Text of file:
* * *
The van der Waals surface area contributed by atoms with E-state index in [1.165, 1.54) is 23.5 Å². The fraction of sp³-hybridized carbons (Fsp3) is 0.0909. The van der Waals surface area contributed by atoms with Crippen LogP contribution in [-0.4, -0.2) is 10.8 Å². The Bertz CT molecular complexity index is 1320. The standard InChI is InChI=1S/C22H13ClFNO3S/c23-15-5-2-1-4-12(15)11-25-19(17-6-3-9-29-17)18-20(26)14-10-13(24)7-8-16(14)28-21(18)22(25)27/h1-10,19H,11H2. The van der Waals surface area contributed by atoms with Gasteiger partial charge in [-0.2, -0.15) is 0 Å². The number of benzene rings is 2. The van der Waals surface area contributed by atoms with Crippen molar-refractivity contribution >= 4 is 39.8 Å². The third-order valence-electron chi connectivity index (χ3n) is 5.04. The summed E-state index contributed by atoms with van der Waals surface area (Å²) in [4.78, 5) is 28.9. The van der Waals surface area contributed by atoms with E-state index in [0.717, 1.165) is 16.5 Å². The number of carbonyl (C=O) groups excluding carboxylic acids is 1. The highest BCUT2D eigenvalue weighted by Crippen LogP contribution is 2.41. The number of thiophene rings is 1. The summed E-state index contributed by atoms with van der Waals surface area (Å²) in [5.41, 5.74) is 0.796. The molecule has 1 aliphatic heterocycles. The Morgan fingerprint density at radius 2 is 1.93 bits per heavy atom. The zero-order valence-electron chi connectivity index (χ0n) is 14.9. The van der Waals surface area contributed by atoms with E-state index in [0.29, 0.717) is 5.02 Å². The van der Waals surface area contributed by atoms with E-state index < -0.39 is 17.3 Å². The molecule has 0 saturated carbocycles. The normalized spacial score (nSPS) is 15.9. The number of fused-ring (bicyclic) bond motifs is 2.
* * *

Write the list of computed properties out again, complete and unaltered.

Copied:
The van der Waals surface area contributed by atoms with E-state index in [1.165, 1.54) is 23.5 Å². The fraction of sp³-hybridized carbons (Fsp3) is 0.0909. The van der Waals surface area contributed by atoms with Crippen LogP contribution in [-0.4, -0.2) is 10.8 Å². The Bertz CT molecular complexity index is 1320. The standard InChI is InChI=1S/C22H13ClFNO3S/c23-15-5-2-1-4-12(15)11-25-19(17-6-3-9-29-17)18-20(26)14-10-13(24)7-8-16(14)28-21(18)22(25)27/h1-10,19H,11H2. The van der Waals surface area contributed by atoms with Gasteiger partial charge in [-0.2, -0.15) is 0 Å². The number of benzene rings is 2. The van der Waals surface area contributed by atoms with Crippen molar-refractivity contribution >= 4 is 39.8 Å². The third-order valence-electron chi connectivity index (χ3n) is 5.04. The summed E-state index contributed by atoms with van der Waals surface area (Å²) in [4.78, 5) is 28.9. The van der Waals surface area contributed by atoms with E-state index in [0.717, 1.165) is 16.5 Å². The number of carbonyl (C=O) groups excluding carboxylic acids is 1. The highest BCUT2D eigenvalue weighted by Crippen LogP contribution is 2.41. The number of thiophene rings is 1. The summed E-state index contributed by atoms with van der Waals surface area (Å²) in [5.41, 5.74) is 0.796. The molecule has 1 aliphatic heterocycles. The Morgan fingerprint density at radius 2 is 1.93 bits per heavy atom. The zero-order valence-electron chi connectivity index (χ0n) is 14.9. The van der Waals surface area contributed by atoms with E-state index in [0.29, 0.717) is 5.02 Å². The van der Waals surface area contributed by atoms with E-state index < -0.39 is 17.3 Å². The molecule has 0 saturated carbocycles. The normalized spacial score (nSPS) is 15.9. The number of fused-ring (bicyclic) bond motifs is 2.